It is during our many hikes and drives around town that we encounter these desert beauties in their natural habitat or being used as landscaping ornaments.  In particular, the ubiquitous saguaro, (pronounced SUH-WAR-OH) a  large, tree-like columnar cactus that develop branches (or arms) as they age.  The saguaro is the largest cactus in the United States and the most famous plant in the Sonoran Desert.  It is closely identified with the imagery of the American southwest, and all of them are found exclusively in the Sonoran Desert.  This cactus is so important that moving, harvesting or collecting is strictly regulated!   Yet despite the saguaro’s popularity, the state plant of Arizona is actually the Palo Verde.

Some fun facts about this famous cactus:

It is slow growing and may take 10 years to reach 1 1/2 inches in height, and 30 years to reach 2 feet.

It begins to grow arms when it is between 50 and 100 years of age, although some never  grow arms.

Given the right conditions it can live for 150 to 200 years.

It  typically grows to heights of 40 – 60 ft.

It is more than 90% water content and when fully hydrated it can weigh between 3200-4800 pounds.

The saguaro’s blossom is the state flower of Arizona, they blossom once a year, and the flowers open at night and stay open only 18 hours total.  Imagine how breathtaking the Sonoran desert would look with all of those blooms!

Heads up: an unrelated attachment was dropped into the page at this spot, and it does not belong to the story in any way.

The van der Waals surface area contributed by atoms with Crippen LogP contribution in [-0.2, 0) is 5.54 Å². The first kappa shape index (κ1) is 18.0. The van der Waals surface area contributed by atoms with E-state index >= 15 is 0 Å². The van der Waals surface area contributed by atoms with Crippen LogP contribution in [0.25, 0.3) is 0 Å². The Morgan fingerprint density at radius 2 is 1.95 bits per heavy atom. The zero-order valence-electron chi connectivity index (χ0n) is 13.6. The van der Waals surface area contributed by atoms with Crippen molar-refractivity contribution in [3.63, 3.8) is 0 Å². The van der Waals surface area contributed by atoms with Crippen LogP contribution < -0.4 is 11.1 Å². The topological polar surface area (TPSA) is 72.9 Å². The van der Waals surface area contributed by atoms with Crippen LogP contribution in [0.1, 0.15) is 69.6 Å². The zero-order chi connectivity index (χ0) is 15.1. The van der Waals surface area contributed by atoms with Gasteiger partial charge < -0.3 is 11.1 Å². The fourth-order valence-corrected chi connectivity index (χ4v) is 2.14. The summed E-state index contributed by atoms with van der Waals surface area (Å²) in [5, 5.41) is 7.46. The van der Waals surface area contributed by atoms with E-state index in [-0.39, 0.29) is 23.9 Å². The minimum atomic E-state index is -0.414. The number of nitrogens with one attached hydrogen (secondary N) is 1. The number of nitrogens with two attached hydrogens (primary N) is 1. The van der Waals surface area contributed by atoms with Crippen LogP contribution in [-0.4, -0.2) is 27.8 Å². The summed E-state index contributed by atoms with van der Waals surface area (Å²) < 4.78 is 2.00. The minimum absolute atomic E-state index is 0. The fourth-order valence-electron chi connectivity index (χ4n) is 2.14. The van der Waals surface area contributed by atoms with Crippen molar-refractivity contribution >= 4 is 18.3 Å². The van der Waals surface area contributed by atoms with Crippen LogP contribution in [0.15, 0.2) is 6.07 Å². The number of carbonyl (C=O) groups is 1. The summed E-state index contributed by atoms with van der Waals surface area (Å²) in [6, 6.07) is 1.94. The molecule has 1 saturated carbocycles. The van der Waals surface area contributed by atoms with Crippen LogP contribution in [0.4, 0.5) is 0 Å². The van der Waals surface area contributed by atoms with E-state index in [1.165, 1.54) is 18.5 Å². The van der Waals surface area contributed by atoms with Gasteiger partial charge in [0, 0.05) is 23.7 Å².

The woody ribs inside the plant have been used for fences and combined with mud and grasses to build homes.

Here are a few of the many desert cacti and plants:

The chirping and singing are everywhere with all these beautiful birds.  Here are just a few that frequently visited us at Catalina State Park. Click here if  you would like to see more of my bird pictures 🙂


Lastly, when the sun is low here it gives a hue to the sky and mountains that is nothing short of spectacular.

Catalina Mountains

Orange glow at the Catalina Mountains before snow…

Catalina Mountains

…and a reddish-pink glow with snow

Table Top Mountain

Red-orange glow at Table Top Mountain, viewed from Casa Grande

Stay tuned as we return to Quartzsite to join the RV show madness!

Drugs and Dentists – Mexico!

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Algodones, Mexico

We arrived in Yuma thinking we could get away from a lingering cold snap in the area.  Yet, when we arrived here a freeze warning remained in effect for several days.  Yuma is in the far southwest corner of Arizona, sharing its border with Mexico and California.  And get this: according to Guinness World Records, Yuma is the sunniest city on earth – receiving sunshine an average of 91% of all possible daylight hours.  But wow, it can still get chilly here!  All that sun is the reason Yuma’s main industry is Agriculture .


Fields of Dreams- farming is Yuma’s number one industry.

Fall and winter months are when Yuma’s population doubles with the arrival of sun-seeking snowbirds.  Almost all of the private RV parks are brimming with RVers, and driving around town we noticed an assortment of license plates from the northeast and northwest states, and Canada.  There are plenty of things to do here, but the current wind and cold are limiting our usual outdoor activities a bit.